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Sidorov, V.

Paper Title Page
TUPAS011 Collimation System for the Fermilab Booster to Main Injector Transfer Line 1673
  • B. C. Brown, D. Capista, I. Kourbanis, N. V. Mokhov, V. Sidorov
    Fermilab, Batavia, Illinois
  Funding: Work supported by the U. S. Department of Energy under Contract No. DE-AC02-76CH03000.

A collimation system has been created for removing proton beam halo in the 8 GeV transfer line from the Fermilab Booster to Main Injector. A pair of 1.14 meter collimators with 5.08 cm rectangular apertures are installed in a 5 meter straight section. Horizontal and vertical motion systems allow them to be positioned such that halo can be scraped from four sides. An additional pair of collimators, placed one cell (90 degrees) downstream scrape halo which is of opposite phase. Each collimator pair can scrape about 600 Watts of beam power, limited by long term activation of materials outside of the beam line tunnel. Personnel exposure is reduced by surrounding the iron absorber with a layer of marble. Design features,radiation calculations and instrumentation considerations will be described.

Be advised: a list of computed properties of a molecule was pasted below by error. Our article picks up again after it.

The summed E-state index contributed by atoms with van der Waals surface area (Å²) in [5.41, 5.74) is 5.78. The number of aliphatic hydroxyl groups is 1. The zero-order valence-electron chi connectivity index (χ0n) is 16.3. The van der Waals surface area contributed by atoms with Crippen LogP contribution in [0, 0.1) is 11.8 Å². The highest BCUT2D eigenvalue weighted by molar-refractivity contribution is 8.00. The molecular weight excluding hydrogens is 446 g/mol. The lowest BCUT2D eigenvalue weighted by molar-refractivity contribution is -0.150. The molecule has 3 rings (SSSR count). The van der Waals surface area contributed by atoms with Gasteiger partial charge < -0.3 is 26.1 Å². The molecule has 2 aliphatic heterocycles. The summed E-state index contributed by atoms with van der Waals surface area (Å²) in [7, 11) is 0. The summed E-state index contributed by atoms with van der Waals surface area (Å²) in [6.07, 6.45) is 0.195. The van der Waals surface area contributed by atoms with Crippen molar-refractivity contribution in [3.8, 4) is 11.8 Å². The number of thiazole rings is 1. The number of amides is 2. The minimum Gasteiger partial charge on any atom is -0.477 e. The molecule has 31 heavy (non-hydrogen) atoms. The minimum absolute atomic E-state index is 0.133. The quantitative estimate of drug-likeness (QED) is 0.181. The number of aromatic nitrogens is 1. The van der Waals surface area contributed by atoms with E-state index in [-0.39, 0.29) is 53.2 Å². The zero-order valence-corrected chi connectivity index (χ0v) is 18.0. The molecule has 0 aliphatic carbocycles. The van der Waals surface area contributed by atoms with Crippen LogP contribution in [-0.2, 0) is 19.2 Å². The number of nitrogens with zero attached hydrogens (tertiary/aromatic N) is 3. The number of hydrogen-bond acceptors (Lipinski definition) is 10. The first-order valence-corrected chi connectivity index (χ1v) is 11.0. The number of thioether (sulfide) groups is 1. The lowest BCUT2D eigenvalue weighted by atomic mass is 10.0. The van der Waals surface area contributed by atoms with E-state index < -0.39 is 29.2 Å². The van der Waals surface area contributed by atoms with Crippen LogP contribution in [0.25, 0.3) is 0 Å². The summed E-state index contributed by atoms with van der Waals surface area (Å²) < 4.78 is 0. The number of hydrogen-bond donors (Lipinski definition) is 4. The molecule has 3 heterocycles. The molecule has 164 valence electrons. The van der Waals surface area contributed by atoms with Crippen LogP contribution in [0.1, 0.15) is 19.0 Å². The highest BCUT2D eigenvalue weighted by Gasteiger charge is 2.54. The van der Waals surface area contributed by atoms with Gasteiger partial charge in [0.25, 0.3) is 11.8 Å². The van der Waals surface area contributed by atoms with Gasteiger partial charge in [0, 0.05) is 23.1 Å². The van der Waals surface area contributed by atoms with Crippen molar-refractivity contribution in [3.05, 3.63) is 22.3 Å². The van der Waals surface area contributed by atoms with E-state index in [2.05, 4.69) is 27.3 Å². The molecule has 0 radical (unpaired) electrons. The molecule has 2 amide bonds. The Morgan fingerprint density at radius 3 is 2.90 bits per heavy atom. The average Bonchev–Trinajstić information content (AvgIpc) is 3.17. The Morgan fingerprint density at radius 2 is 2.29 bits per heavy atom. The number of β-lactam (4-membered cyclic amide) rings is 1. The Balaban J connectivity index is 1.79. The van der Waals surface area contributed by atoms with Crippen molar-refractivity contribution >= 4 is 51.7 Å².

TUPAS016 Collimation System Design for Beam Loss Localization with Slipstacking Injection in the Fermilab Main Injector 1688
  • A. I. Drozhdin, B. C. Brown, D. E. Johnson, I. Kourbanis, N. V. Mokhov, I. Rakhno, V. Sidorov
    Fermilab, Batavia, Illinois
  • K. Koba
    KEK, Ibaraki
  Results of modeling with the STRUCT and MARS15 codes of beam loss localization and related radiation effects are presented for the slipstacking injection to the Fermilab Main Injector. Simulations of proton beam loss are done using multi-turn tracking with realistic accelerator apertures, nonlinear fields in the accelerator magnets and time function of the RF manipulations to explain the results of beam loss measurements. The collimation system consists of one primary and four secondary collimators. It intercepts a beam power of 1.6 kW at a total scraping rate of 5%, with a beam loss rate in the ring outside the collimation region of 1 W/m or less. Based on thorough energy deposition and radiation modeling, a corresponding collimator design was developed that satisfies all the radiation and engineering constraints.